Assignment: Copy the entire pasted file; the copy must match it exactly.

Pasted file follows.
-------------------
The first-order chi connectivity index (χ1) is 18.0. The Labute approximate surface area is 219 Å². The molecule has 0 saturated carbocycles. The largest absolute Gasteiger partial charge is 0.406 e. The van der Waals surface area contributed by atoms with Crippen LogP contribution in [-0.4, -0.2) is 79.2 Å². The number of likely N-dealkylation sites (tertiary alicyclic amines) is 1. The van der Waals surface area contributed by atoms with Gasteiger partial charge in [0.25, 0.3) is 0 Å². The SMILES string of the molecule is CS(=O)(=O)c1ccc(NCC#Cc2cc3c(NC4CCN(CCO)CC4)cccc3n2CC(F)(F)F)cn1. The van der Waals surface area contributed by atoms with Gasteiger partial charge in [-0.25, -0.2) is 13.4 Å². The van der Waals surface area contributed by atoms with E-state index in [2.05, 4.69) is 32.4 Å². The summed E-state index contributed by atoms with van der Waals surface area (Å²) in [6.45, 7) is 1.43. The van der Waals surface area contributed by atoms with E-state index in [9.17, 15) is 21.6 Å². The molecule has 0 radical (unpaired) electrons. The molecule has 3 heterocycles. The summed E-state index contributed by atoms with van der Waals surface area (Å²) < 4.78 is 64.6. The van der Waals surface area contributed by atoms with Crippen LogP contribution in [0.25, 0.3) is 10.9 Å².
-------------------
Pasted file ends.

The first-order chi connectivity index (χ1) is 18.0. The Labute approximate surface area is 219 Å². The molecule has 0 saturated carbocycles. The largest absolute Gasteiger partial charge is 0.406 e. The van der Waals surface area contributed by atoms with Crippen LogP contribution in [-0.4, -0.2) is 79.2 Å². The number of likely N-dealkylation sites (tertiary alicyclic amines) is 1. The van der Waals surface area contributed by atoms with Gasteiger partial charge in [0.25, 0.3) is 0 Å². The SMILES string of the molecule is CS(=O)(=O)c1ccc(NCC#Cc2cc3c(NC4CCN(CCO)CC4)cccc3n2CC(F)(F)F)cn1. The van der Waals surface area contributed by atoms with Gasteiger partial charge in [-0.25, -0.2) is 13.4 Å². The van der Waals surface area contributed by atoms with E-state index in [2.05, 4.69) is 32.4 Å². The summed E-state index contributed by atoms with van der Waals surface area (Å²) in [6.45, 7) is 1.43. The van der Waals surface area contributed by atoms with E-state index in [9.17, 15) is 21.6 Å². The molecule has 0 radical (unpaired) electrons. The molecule has 3 heterocycles. The summed E-state index contributed by atoms with van der Waals surface area (Å²) < 4.78 is 64.6. The van der Waals surface area contributed by atoms with Crippen LogP contribution in [0.25, 0.3) is 10.9 Å².